During the coming year, I invite you to meet with me to engage in this process of support and discovery. This process can take place in the comfort of your home, or in my office, whichever is more convenient for you. A sign-up sheet will be available in Steele Chapel during Coffee Hour, or you may call or email me to set up an appointment. The more people that participate, the more effective the results will be – for individuals, and for us as a church. I look forward to all the exciting conversations that I will be having in the year ahead!
Peace I leave with you; my peace I give to you. I do not give to you as the world gives. Do not let your hearts be troubled, and do not let them be afraid. (John 14.27)
Like people all around the country, last month’s shootings in Newtown, Connecticut have raised a lot of troubling questions for which there are no easy or obvious answers. No one wants to see such tragedies repeated, but how to prevent them seems elusive. Many are calling now for more stringent gun control legislation, banning assault weapons, better mental health screening, and beefing up school security. And while these steps are long overdue and will probably help to some degree, no one is suggesting that they will provide the ultimate solution. A few have argued that the solution lies in allowing more people to own and carry weapons for self-defense, but it seems to me that only encourages people to become more suspicious, fearful, and prone to violence than they already are. If we intend to take our faith seriously, we can’t ignore the fact that Jesus rejected retaliatory violence in favor of turning the other cheek (Matthew 5:38-39), despite the extremely violent society in which he lived.
So in the shadow of these recent events, I find myself asking what other insight’s Jesus’ life and teachings deserve our renewed attention. Several come to mind:
Nonviolence – War, terrorism, injustice and violence were as much a part of 1st Century life as they are today. But nowhere in Jesus’ ministry do we see him engage in, advocate, or endorse violence as a solution to the problems of life. His strategy was to combat these harsh realities with love, not force. Even when his own life was threatened, he refused to resort to violence, or to let his disciples do so. It was a costly choice, but one that was vindicated afterwards. In his life, death, and resurrection lie the seeds of an alternative to the violent culture of our world – the seeds of a new way of life that God is introducing to us through him.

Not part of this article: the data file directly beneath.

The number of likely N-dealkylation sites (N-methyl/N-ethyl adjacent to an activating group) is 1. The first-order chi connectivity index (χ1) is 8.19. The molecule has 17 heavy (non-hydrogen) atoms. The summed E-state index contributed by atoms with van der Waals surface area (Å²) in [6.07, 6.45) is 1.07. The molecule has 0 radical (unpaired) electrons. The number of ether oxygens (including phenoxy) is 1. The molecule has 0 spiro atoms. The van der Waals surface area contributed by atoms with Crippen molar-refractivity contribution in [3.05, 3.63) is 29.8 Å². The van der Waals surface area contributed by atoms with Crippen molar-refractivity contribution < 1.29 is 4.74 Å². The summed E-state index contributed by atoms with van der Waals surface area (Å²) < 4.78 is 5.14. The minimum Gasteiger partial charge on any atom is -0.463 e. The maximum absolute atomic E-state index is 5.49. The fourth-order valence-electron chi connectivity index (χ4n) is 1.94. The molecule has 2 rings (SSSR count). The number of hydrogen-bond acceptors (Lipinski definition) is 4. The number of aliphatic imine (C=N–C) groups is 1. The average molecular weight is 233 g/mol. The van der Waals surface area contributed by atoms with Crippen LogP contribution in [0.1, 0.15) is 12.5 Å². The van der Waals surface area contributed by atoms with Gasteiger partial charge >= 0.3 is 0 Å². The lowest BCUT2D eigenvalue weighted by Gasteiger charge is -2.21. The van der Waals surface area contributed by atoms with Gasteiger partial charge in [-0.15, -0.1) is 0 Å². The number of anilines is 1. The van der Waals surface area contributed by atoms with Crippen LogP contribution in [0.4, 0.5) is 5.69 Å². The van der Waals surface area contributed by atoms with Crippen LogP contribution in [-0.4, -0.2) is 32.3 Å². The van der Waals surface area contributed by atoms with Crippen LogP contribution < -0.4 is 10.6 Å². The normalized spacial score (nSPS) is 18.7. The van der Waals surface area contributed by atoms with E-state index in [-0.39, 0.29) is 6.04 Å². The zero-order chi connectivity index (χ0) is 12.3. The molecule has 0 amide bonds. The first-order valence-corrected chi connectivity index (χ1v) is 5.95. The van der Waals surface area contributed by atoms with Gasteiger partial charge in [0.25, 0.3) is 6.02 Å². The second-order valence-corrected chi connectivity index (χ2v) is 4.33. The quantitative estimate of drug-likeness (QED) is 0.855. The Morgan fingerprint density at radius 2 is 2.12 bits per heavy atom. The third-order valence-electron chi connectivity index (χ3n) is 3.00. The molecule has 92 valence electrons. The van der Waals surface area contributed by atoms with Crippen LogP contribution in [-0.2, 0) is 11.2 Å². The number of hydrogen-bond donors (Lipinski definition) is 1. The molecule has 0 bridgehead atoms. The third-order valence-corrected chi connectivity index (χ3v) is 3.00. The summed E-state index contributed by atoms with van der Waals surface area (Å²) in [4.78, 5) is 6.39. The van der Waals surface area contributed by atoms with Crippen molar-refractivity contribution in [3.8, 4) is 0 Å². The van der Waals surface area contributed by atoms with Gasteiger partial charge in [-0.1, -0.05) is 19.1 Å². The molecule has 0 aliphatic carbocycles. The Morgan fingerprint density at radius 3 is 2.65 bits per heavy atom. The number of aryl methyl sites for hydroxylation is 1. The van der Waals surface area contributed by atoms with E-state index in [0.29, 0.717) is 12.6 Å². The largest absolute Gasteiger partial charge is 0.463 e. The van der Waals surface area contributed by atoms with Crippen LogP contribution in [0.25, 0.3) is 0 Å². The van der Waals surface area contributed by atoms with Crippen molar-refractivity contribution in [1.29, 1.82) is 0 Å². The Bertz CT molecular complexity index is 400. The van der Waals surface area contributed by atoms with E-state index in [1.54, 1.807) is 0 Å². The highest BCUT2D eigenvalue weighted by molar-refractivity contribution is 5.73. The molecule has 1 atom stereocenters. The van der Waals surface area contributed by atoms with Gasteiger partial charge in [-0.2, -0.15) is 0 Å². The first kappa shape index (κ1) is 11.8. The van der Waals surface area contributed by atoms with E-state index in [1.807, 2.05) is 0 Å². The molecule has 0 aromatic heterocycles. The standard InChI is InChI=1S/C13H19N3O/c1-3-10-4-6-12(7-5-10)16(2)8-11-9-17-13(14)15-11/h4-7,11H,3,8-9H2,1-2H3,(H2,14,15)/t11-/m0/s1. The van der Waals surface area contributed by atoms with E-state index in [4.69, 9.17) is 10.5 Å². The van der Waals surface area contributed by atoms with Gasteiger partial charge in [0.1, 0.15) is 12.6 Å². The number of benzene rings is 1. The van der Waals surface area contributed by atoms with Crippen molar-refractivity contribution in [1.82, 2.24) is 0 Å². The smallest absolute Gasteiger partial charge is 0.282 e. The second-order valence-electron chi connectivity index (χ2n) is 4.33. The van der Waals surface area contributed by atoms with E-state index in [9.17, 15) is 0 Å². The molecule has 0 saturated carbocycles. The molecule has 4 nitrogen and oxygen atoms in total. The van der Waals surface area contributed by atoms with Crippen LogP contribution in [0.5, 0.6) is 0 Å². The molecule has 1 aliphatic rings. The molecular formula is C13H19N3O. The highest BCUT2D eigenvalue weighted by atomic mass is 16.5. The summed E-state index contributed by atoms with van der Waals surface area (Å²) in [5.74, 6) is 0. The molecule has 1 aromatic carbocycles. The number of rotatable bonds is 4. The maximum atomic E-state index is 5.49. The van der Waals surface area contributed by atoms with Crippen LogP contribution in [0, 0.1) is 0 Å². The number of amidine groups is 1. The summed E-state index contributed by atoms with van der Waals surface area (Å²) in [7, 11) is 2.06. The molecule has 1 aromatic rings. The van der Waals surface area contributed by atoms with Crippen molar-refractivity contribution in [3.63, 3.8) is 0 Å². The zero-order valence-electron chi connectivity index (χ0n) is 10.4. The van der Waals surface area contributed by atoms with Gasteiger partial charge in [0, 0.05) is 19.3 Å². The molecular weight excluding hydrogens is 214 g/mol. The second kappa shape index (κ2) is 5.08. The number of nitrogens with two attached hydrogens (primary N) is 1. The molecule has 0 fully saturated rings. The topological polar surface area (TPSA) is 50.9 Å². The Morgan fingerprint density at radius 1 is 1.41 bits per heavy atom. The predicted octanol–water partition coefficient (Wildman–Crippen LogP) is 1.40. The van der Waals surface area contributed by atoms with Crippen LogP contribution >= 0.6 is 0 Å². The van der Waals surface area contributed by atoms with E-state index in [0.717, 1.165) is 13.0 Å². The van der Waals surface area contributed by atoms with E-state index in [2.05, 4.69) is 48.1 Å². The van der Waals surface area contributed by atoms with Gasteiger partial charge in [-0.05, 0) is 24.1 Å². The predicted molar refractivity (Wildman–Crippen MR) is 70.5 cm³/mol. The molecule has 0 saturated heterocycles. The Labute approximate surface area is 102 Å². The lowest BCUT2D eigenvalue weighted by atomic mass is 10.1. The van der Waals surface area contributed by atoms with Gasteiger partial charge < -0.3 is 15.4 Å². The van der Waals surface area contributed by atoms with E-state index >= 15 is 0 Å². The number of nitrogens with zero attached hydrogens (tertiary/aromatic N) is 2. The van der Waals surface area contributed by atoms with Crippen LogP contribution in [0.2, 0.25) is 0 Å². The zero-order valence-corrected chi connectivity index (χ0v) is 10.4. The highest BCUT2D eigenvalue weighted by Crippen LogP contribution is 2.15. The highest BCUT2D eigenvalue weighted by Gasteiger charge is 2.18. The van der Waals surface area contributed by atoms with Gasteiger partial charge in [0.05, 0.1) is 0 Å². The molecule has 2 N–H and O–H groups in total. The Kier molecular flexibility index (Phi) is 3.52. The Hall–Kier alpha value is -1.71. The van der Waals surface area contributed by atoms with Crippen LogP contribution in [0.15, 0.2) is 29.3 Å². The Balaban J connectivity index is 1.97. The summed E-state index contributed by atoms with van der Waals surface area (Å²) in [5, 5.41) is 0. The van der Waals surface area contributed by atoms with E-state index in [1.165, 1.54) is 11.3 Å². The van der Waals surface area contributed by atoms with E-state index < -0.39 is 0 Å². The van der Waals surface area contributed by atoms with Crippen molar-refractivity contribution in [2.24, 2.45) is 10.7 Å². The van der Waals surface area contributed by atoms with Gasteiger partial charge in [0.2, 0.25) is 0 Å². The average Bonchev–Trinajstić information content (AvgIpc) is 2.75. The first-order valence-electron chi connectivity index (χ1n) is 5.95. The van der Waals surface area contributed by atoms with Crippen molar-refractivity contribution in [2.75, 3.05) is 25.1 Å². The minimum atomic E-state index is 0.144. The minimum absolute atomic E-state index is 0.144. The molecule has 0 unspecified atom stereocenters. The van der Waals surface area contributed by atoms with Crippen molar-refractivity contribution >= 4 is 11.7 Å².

Today, we tend to regard nonviolence as a naive approach to the harsh realities of life. We accept war and armed conflict as inevitable necessities for which there are no alternatives. We accept without question the violence idolized in our televised entertainment and on the video games that our children grow up with. Our country has always had a Department of War (renamed in 1949 as the Department of Defense) but has never had a comparable Department of Peace. Perhaps if we are to change our violent culture, the Church must offer a kind of leadership that secular governments are unable or unwilling to provide.
Security – It’s only human to want to feel safe and secure. Most of us tend to measure security in terms of our homes, our bank accounts, our jobs, and our nation’s military. Jesus teaches us that God is our only real source of security. God is there when all the other forms of security collapse. For most of us, that's hard to imagine. But given the turbulent state of our world today, perhaps we need to explore that alternative more seriously.
Reconciliation – Conflicting interests happen all the time between individuals and groups. When conflicts occur, they often become power struggles, in which one side wins and the other side loses. Jesus shows us a different way to deal with our conflicts. He defines victory, not in terms of which side gets what they want, but in terms of the quality of the relationship that results from their interaction. Even when his enemies killed him, he forgave them, rather than let hatred divide them. Not even his own death could stand in the way of Jesus’ willingness to be reconciled with them. I wonder how our world would be different if relationships, not outcomes, were the results we cherished the most?
Self-interest – The most remarkable thing about Jesus is his ability to put God’s will above his own self-interest. That stands as one of the greatest mysteries his life reveals to us. Over and over again, he put his own welfare aside in favor of God’s will for others. In my experience, that's amazingly hard to do! It takes an openness to God’s Spirit that few of us even try to cultivate. Our own inner wounds often interfere with our openness. Maybe that’s why Jesus spent so much time in prayer. Maybe that’s how he overcame his own resistance, and in doing so, offers us hope that we can too.
These are not meant to be a list of quick-fix, easy answers. There aren’t any. They are only meant to be some of the things I’m reflecting on as I try to hear God’s voice in the midst of this recent tragedy. As this new year begins, let’s all commit ourselves to spend some time listening together for the words of Peace that God is speaking to us.